It’s April 21 and winter is supposed to be finished here in the Toronto area. However, I went for a walk and it’s still cold out! A combination of cold & wind. Let’s calculate the wind chill in Excel.
I had to wear my winter coat and toque! The temperature was 2C (36F) but it was also windy. The wind chill “feels like” temperature was -4C (25F). Not really cold for me but it’s almost May! It was up to 12C (54 F) about 10 days ago.
Markham Ontario is in the southern part of Canada. Today the “feels like” wind chill figure was colder than Ottawa, Winnipeg, Quebec City, Edmonton and even Yellowknife!
Excel Wind Chill Formula
Wind Chill Temperature = 35.74 + 0.6215×T – 35.75×V0.16 + 0.4275×T×V0.16
This formula is from calculator.net It’s the standard wind chill formula for the United States & Canada.
How does it work?
T is the air temperature. V is the wind speed in mph. Wind chill “feels like” formula in column F is:
=35.74 + 0.6215*D2 – 35.75*E2^0.16 + 0.4275*D2*E2^0.16
Cell D2 is the temperature in Fahrenheit. Cell E2 is the wind mph (miles per hour). In columns G and H I converted the values to Celsius using Excel’s handy CONVERT function.
Download my Excel file to see the formula in action.
Validate Excel formula?
Calculating Wind Chill
Measuring the wind isn’t an exact science. The formula varies per region. From calculator.net:
The perception of lower temperatures caused by wind led to the development of many different formulas that attempt to qualitatively predict the effect of wind on this perceived temperature. Because wind chill temperature is not an exact science, weather services in different countries use standards relevant to their particular region and thus its estimates may differ from those provided by local weather services in other regions.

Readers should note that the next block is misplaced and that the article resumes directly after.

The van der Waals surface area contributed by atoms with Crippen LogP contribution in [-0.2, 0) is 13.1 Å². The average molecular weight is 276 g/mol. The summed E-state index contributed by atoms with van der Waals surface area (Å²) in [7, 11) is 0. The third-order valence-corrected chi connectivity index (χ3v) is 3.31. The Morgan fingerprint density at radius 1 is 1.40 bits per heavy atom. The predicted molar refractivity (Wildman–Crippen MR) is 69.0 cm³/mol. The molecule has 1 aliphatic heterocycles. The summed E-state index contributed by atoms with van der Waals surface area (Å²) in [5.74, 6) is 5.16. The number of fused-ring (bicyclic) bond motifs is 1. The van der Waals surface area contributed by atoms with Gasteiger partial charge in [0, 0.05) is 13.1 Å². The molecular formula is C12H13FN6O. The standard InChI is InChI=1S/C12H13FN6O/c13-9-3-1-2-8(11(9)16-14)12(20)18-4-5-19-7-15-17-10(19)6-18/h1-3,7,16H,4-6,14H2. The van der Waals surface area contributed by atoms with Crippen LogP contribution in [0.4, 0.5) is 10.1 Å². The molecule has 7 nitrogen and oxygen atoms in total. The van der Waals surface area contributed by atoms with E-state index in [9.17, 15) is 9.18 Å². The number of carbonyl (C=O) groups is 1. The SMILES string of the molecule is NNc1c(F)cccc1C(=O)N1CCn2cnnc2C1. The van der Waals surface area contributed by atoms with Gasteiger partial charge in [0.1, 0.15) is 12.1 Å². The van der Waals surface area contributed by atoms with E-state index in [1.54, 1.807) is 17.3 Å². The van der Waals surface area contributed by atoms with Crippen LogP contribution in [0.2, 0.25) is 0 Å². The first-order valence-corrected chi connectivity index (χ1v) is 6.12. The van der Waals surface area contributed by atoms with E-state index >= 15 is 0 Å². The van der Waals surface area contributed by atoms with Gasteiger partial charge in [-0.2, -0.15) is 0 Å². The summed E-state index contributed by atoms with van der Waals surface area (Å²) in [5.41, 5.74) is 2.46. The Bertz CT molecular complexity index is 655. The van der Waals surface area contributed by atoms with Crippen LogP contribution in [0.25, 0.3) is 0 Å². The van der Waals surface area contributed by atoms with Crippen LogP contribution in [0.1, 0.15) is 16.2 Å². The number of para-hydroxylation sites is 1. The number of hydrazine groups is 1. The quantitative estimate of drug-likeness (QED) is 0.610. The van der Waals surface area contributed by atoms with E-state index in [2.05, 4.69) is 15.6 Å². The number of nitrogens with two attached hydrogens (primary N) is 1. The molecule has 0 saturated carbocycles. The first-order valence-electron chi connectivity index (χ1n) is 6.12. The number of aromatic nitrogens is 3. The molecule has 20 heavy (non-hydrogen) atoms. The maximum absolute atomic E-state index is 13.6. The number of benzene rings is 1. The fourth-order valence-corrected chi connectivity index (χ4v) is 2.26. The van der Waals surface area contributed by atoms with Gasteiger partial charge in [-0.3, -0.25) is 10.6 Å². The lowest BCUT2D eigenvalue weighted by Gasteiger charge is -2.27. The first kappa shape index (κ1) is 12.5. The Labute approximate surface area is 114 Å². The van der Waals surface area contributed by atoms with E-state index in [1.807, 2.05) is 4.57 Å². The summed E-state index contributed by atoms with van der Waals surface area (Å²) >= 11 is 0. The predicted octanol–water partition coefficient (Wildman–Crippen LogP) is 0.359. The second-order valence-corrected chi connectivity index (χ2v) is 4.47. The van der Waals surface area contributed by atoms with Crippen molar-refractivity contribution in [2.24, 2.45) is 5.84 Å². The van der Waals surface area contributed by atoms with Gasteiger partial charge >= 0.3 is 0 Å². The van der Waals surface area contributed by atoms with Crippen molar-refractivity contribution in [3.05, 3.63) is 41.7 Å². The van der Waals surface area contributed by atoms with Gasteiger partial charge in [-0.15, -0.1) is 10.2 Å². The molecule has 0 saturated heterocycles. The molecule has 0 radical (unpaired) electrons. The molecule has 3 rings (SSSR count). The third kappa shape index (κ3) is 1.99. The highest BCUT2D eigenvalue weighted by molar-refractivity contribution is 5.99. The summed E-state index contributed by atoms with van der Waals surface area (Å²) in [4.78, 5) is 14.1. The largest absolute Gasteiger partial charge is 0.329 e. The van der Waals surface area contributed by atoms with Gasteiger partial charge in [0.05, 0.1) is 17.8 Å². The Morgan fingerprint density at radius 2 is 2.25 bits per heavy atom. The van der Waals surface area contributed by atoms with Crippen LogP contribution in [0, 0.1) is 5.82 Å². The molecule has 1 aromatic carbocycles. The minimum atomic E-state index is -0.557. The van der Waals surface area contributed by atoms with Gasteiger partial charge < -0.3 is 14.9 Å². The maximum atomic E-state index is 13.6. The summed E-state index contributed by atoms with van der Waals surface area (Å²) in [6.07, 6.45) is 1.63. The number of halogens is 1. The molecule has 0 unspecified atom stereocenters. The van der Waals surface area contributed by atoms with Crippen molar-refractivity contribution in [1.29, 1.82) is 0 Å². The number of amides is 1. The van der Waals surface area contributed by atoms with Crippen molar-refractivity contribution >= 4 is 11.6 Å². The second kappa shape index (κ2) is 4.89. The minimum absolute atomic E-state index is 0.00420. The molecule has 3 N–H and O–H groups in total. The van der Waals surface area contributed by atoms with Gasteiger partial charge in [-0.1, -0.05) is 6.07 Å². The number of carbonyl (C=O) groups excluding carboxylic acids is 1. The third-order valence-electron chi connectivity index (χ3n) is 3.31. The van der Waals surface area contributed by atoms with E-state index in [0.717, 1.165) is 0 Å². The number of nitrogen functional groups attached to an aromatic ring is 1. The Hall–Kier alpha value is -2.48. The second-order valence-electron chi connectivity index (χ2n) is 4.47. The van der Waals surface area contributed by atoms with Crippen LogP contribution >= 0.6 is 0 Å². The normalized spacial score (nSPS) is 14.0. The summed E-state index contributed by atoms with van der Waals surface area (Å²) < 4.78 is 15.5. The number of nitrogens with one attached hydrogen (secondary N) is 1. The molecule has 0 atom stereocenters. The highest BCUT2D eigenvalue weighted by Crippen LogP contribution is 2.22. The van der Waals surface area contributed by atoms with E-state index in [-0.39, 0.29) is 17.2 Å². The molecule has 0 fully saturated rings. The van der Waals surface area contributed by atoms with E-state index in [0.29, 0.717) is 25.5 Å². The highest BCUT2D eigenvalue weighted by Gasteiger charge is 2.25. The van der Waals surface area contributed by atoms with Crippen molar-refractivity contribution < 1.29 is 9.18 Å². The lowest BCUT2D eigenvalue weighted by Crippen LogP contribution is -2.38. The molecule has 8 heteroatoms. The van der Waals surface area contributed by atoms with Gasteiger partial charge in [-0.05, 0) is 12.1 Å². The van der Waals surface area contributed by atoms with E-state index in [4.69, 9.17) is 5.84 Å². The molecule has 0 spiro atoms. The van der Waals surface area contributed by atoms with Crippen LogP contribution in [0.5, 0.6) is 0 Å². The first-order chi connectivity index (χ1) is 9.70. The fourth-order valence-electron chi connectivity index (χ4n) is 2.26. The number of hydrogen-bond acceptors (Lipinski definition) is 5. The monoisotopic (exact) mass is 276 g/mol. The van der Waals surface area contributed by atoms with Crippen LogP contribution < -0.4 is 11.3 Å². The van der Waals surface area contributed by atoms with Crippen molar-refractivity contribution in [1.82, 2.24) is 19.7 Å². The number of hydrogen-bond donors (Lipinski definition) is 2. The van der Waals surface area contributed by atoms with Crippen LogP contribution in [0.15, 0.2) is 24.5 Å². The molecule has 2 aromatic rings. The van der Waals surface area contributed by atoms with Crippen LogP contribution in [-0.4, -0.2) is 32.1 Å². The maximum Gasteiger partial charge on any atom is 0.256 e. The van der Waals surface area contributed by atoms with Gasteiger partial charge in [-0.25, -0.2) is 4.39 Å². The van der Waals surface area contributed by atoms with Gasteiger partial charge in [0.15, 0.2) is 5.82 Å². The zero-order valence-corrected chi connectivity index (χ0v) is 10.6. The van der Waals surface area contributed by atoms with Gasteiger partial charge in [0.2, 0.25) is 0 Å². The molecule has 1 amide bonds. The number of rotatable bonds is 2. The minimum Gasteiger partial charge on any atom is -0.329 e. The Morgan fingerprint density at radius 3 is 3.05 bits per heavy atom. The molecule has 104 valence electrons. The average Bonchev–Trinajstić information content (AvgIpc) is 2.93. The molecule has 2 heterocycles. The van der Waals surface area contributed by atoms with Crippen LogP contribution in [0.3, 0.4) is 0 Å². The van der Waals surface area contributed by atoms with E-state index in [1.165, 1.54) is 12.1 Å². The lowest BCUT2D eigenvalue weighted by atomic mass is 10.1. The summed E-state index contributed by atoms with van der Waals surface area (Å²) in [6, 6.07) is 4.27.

There’s also an interesting pdf here from journals.ametsoc.org
We’ve had various snow flurries over the past week but most of it melts before it hits the ground. It’s winter’s last stand (at least in the extreme south of Canada).
About 10 days ago it was up to 11 C (52 F). Oh well…it’s back and forth but it will get warmer soon 🙂
In Excel I’ve created a dynamic hyperlink to TheWeatherNetwork. Enter your State or Province and then your City. Click the link to see your current weather. It’s probably easier to use google but dynamic hyperlinks are fun! Note that it may not work if you have a state/province or city with spaces. Works great for single words:
Here’s an amazing Excel hyperlink resource from contextures.com (Deb lives on the other side on Toronto!).
How Cold Is Cold?
It’s relative. If you are from a warm climate you’ll think that 10C (50F) is horribly cold. After a long winter that’s a nice day for me but it would be horribly cold in July (my summer) when it should be between 18C and 32C most days. If you are from the north part of Canada you’ll think that I’m a wimp as the winter’s are much colder and last longer!
Heat Index / Humidex
Last year in July it was so hot & humid one day that I wrote a post about the Heat Index / Humidex.
Growing up I was more comfortable using Fahrenheit rather than Celsius. Now after living in the Toronto area for 20 years I’ve converted over to Celsius for cold temperatures but for some strange reason it’s still a bit easier to think in Fahrenheit for warm temperatures.